Sunday, November 06, 2016

An Orchard Rising

From one show to another, I almost played three games at once (but two is more than enough).
Two months ago, two exhibitions opened in Haifa: my little solo show at Hapina Cafe, titled "The Gateway to Lower Paradise", and the grand-grand-over-anticipated-exciting-event-of-the-year "Bustan Khayat" (Khayat Orchard), in two parts - one  at Haifa City Museum,  and one that showed more of the arty stuff, at Bet Hagefen Gallery.

I didn't take any pictures from Hapina Cafe opening because I was too busy drowning in the sea of people that just kept on coming - but it was a very happy occasion. Literally the whole neighborhood swarmed in.
I managed to hang 30  works, most of them small marker drawings; I was really surprised when the Haifa Museum, in a Facebook post, recommended my exhibition, most of which was indeed about Khayat Orchard.

The opening at Bet Hagefen was something else entirely. 35 artists, a huge crowd numbering hundreds of people, according to some. Eyal Friedlander, a kind of host and one of the curators, was glowing all over. It was his big time. Hopefully something good may come out of all this. Eyal is a wonder, he started working there on his own and later with volunteers and still keeps the place together, deeply involved with it. If the city had any sense, he would have been commissioned there as warden/gardener. Here in a painting by Hila Sali.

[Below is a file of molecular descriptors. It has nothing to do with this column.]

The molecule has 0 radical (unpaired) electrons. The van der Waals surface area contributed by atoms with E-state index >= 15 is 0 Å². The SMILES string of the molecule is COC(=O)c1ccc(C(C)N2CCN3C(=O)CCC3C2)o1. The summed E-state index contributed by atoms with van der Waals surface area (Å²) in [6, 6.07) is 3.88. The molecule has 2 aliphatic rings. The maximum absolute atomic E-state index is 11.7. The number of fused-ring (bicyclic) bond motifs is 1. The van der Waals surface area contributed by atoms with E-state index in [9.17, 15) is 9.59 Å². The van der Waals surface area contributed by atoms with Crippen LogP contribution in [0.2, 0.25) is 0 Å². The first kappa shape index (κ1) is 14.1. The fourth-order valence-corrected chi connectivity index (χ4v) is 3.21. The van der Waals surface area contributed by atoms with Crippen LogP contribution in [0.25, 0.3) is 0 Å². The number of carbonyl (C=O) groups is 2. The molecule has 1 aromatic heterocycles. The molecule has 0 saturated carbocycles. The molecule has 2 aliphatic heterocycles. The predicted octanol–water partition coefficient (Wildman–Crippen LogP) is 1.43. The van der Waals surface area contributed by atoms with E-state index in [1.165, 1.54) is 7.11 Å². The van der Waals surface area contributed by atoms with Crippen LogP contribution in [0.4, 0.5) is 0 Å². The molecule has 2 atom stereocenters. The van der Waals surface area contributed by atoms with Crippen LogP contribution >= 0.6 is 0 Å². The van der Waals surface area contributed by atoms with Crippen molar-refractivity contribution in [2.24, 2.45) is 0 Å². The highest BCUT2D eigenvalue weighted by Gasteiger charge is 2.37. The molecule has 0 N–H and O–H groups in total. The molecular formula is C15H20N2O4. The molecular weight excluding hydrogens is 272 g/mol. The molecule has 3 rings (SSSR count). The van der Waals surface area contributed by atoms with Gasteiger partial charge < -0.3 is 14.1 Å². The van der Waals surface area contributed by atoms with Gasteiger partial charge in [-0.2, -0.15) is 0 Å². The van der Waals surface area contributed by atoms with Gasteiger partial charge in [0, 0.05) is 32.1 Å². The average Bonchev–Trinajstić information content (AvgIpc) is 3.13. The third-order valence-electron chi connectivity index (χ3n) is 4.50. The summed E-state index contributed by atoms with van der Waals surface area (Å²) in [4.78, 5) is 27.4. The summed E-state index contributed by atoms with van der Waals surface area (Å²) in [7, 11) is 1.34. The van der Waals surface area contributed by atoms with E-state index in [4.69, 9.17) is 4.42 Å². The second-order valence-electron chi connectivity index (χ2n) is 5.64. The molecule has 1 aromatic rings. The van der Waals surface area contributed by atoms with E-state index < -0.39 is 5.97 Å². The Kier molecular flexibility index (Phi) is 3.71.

The tigers were represented by some paintings and drawings, some shown in previous posts, and this oil 60x90 cm that was completed only two days before the curators came to my studio. It is part of the graffiti series.

My large wooden circle raised some attention, shown by most publications and TV shows who talked about us at all. Below, Pnina Beagetz, a painter friend,  and myself under the image. Photo taken by Efrat Peleg - another gifted artist.

Beautiful places are sometimes man-made and sometimes just places of great natural beauty. Because we lack breathtaking natural vistas within a walking distance, we settle for more humble places. Anyway one sees beauty not through the eyes of the flesh, but with the heart.

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